Alcohol and public health in Africa: Can we prevent alcohol-related harm from increasing?

Carina Ferreira-Borges, Sonia Dias, Thomas Babor, Marissa B. Esser, Charles D H Parry

Research output: Contribution to journalArticle

24 Citations (Scopus)

Abstract

Aims: According to the World Health Organization (WHO), the total amount of alcohol consumed in the African region is expected to increase due to the growth of new alcohol consumers, especially young people and women. With the changing alcohol environment, increases in the alcohol-attributable burden of disease are inevitable. To our knowledge, there has not been a comprehensive analysis of the factors that could be driving those increases. The objective of this study was to examine the evidence from peer reviewed literature regarding the factors that could be instrumental in this process, in order to inform strategic policy-related decisions. Method: A narrative review was conducted using a thematic analysis approach. We searched papers published between January 2000 and July 2014 in PubMed, the WHO's Global Health Library and African Journals Online. Results: Our analysis identified seven factors (demographics, rapid urbanization, economic development, increased availability, corporate targeting, weak policy infrastructure and trade agreements) which are potentially tied to changes in alcohol consumption in Africa. Driven largely by globalization, a potential convergence of these various factors is likely to be associated with continued growth in alcohol consumption and alcohol-related morbidity and mortality. Conclusions: To address the emerging risk factors associated with increased alcohol consumption, African governments need to take a more active role in protecting the public's health. In particular, important strategic shifts are needed to increase implementation of intersectoral strategies, community involvement in the policy dialogue, health services re-orientation and better regulation of the alcohol beverage industry.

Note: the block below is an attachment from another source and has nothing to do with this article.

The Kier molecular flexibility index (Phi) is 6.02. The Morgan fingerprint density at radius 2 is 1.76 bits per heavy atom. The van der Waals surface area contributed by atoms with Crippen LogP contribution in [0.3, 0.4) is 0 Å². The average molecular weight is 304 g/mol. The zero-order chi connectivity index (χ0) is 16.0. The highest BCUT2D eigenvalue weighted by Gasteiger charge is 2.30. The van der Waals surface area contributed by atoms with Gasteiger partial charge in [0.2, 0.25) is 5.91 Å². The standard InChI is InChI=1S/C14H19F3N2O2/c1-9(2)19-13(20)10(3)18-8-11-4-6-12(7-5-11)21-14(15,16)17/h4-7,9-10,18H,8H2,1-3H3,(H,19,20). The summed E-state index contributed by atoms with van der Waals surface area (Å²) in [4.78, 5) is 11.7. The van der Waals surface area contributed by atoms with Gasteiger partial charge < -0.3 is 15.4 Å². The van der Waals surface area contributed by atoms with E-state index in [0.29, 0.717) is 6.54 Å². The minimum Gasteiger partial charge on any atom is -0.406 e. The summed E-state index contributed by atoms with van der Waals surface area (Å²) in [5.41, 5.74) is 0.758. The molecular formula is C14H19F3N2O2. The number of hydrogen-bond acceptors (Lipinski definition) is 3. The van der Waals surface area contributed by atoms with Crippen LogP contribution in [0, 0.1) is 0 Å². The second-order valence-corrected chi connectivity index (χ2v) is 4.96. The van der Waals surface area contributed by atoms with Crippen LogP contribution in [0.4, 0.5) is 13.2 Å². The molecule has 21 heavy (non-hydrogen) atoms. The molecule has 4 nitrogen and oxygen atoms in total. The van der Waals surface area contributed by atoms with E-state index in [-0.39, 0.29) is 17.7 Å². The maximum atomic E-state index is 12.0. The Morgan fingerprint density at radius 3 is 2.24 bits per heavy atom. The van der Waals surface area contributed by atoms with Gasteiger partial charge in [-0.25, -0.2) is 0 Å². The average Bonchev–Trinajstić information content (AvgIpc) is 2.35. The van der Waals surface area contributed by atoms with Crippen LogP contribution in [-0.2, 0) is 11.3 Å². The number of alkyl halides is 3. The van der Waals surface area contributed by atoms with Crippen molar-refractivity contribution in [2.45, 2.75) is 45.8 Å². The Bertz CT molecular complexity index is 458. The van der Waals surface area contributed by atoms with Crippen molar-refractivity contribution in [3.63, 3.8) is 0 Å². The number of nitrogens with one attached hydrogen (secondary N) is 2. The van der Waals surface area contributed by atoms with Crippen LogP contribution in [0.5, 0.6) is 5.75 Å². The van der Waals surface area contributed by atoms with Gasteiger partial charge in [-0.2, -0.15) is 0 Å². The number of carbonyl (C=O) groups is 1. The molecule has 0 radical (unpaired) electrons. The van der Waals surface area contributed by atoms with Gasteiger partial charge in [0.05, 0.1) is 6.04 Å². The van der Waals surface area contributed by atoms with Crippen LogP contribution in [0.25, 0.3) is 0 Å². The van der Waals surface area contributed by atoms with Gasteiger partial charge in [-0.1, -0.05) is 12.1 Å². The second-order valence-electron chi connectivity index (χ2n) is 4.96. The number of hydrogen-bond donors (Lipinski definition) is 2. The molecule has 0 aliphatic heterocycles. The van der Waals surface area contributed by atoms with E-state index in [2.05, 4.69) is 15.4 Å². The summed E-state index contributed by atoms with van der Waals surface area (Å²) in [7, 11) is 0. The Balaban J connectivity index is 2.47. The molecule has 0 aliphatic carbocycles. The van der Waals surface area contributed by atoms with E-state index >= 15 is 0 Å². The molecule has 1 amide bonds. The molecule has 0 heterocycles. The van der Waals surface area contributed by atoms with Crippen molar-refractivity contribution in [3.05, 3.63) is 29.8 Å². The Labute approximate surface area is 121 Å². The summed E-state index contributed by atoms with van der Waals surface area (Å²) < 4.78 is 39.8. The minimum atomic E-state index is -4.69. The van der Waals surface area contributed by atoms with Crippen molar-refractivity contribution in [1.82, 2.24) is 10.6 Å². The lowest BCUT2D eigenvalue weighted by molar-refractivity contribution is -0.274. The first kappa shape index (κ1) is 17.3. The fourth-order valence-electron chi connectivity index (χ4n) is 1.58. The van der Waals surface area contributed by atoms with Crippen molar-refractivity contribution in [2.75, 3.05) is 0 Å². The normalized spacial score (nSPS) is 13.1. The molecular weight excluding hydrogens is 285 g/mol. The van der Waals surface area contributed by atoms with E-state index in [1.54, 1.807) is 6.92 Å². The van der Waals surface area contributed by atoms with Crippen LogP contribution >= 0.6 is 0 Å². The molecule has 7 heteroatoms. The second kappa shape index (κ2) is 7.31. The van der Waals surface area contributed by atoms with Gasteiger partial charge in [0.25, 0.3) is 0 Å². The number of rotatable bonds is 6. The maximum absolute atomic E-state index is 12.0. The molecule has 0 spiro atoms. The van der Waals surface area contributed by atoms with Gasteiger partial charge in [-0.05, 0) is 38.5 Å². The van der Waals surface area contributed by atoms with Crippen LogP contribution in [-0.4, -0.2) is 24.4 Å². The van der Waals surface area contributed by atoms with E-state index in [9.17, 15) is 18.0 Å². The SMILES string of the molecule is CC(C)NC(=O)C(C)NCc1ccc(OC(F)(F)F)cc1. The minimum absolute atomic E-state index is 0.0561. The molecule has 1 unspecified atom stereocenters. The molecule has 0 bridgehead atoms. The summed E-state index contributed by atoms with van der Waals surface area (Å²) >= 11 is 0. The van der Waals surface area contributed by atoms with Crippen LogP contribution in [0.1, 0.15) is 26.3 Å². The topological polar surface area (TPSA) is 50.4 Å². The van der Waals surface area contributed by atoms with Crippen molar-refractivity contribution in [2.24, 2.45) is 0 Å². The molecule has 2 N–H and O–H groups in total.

Original languageEnglish
Pages (from-to)1373-1379
Number of pages7
JournalAddiction Biology
Volume110
Issue number9
DOIs
Publication statusPublished - 1 Sep 2015

Keywords

  • Africa
  • Alcohol availability
  • Alcohol consumption
  • Alcohol policies
  • Alcohol problems
  • Economic development
  • Emerging markets

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